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Over 220,000 Young People in Ontario Already Benefitting from OHIP+ 

Only 11 days into the new year, more than 220,000 young people age 24 years and under have had their prescriptions filled at no cost through OHIP+: Children and Youth Pharmacare. 

On January 1, Ontario made the biggest expansion to medicare in a generation by providing drug coverage to over four million children and youth. More than 350,000 prescriptions have been filled to date under OHIP+ and the numbers continue to grow, making a real difference in the lives of people and families across the province. 

Under OHIP+, more than 4,400 medications are covered, including asthma inhalers, drugs to treat depression, anxiety, epilepsy and attention deficit hyperactivity disorder, antibiotics, epinephrine auto-injectors like EpiPens, insulin, diabetes test strips, oral contraceptives, some medications to treat childhood cancers and other rare conditions, and many others.

All people need to do is present their Ontario health card number along with a valid prescription for an eligible medication at an Ontario pharmacy and the medicine will be provided free of charge.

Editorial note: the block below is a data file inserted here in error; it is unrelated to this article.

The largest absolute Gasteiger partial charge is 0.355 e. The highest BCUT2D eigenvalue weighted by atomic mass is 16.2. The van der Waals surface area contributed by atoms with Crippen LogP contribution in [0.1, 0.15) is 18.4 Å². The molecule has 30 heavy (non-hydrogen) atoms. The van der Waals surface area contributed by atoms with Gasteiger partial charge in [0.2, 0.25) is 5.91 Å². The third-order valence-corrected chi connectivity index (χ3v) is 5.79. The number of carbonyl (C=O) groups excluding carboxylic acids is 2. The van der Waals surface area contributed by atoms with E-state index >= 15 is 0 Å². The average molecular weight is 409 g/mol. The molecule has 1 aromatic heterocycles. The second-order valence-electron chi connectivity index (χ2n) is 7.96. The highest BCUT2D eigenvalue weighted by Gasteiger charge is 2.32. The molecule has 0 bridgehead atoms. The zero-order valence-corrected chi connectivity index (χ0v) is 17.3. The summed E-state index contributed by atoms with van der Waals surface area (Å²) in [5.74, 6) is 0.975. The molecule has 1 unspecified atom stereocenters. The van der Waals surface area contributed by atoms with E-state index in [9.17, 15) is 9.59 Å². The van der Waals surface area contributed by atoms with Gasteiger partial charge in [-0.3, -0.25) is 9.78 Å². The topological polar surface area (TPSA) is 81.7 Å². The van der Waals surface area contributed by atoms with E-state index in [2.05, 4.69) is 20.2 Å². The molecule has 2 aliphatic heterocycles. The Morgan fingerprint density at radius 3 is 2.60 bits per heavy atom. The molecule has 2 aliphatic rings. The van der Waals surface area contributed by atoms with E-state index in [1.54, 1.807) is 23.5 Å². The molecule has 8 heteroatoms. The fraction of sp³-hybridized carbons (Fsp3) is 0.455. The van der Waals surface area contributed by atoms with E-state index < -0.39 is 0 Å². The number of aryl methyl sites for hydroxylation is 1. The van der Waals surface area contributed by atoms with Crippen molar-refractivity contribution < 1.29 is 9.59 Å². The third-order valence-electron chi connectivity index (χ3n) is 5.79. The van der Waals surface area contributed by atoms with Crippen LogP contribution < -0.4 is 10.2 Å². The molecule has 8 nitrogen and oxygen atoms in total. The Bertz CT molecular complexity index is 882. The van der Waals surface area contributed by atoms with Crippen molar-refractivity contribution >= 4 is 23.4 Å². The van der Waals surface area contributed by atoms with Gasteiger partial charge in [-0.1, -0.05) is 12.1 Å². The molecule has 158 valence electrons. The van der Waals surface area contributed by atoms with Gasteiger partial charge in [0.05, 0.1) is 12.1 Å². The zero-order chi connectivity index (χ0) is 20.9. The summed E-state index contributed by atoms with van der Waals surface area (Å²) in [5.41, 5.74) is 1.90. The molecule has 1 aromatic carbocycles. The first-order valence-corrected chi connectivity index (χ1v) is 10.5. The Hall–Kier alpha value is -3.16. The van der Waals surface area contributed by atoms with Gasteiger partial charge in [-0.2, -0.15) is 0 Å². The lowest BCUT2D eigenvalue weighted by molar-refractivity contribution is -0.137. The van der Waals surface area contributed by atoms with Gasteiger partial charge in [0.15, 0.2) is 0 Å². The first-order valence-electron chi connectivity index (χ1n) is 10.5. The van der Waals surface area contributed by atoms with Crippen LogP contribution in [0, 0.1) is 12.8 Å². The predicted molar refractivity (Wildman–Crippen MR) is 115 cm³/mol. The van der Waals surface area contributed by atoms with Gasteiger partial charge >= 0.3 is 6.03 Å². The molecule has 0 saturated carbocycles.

A recent Conference Board of Canada report estimated that 1.2 million people in Ontario age 24 years and under did not have any drug coverage before OHIP+.

Ontario’s plan to create fairness and opportunity during this period of rapid economic change includes a higher minimum wage and better working conditions, free tuition for hundreds of thousands of students, easier access to affordable child care, and free prescription drugs for everyone under 25 through the biggest expansion of medicare in a generation.

 

 

“It’s exciting to see the significant impact that OHIP+ is making in the lives of hundreds of thousands of young people across Ontario. By providing access to more than 4,400 prescription medications at no cost to all children and youth age 24 and under, we are removing the financial barriers that can prevent them from getting the essential care they need to stay healthy. It’s an important first step towards our vision of a universal pharmacare system for everyone in Ontario.”

Dr. Eric Hoskins

Minister of Health and Long-Term Care

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